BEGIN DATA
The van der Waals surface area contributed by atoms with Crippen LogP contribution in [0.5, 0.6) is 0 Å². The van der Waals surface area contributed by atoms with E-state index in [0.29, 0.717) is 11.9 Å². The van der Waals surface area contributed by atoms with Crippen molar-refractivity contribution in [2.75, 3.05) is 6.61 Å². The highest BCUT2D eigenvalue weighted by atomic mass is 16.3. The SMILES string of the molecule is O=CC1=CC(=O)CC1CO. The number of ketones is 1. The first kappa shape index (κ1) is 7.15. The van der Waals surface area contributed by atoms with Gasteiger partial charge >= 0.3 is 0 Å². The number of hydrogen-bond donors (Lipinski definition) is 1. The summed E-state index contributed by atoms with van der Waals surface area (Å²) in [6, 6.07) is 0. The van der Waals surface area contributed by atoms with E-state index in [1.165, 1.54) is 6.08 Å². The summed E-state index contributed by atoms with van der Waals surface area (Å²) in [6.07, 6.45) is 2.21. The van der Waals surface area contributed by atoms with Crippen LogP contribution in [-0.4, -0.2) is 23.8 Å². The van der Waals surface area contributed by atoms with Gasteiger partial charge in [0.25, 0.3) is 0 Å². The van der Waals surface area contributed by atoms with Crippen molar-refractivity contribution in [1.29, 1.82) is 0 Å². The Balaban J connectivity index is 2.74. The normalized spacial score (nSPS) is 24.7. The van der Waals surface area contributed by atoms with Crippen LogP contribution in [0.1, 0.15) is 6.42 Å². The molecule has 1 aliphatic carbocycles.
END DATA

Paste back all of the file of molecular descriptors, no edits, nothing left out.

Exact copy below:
The van der Waals surface area contributed by atoms with Crippen LogP contribution in [0.5, 0.6) is 0 Å². The van der Waals surface area contributed by atoms with E-state index in [0.29, 0.717) is 11.9 Å². The van der Waals surface area contributed by atoms with Crippen molar-refractivity contribution in [2.75, 3.05) is 6.61 Å². The highest BCUT2D eigenvalue weighted by atomic mass is 16.3. The SMILES string of the molecule is O=CC1=CC(=O)CC1CO. The number of ketones is 1. The first kappa shape index (κ1) is 7.15. The van der Waals surface area contributed by atoms with Gasteiger partial charge >= 0.3 is 0 Å². The number of hydrogen-bond donors (Lipinski definition) is 1. The summed E-state index contributed by atoms with van der Waals surface area (Å²) in [6, 6.07) is 0. The van der Waals surface area contributed by atoms with E-state index in [1.165, 1.54) is 6.08 Å². The summed E-state index contributed by atoms with van der Waals surface area (Å²) in [6.07, 6.45) is 2.21. The van der Waals surface area contributed by atoms with Crippen LogP contribution in [-0.4, -0.2) is 23.8 Å². The van der Waals surface area contributed by atoms with Gasteiger partial charge in [0.25, 0.3) is 0 Å². The van der Waals surface area contributed by atoms with Crippen molar-refractivity contribution in [1.29, 1.82) is 0 Å². The Balaban J connectivity index is 2.74. The normalized spacial score (nSPS) is 24.7. The van der Waals surface area contributed by atoms with Crippen LogP contribution in [0.1, 0.15) is 6.42 Å². The molecule has 1 aliphatic carbocycles.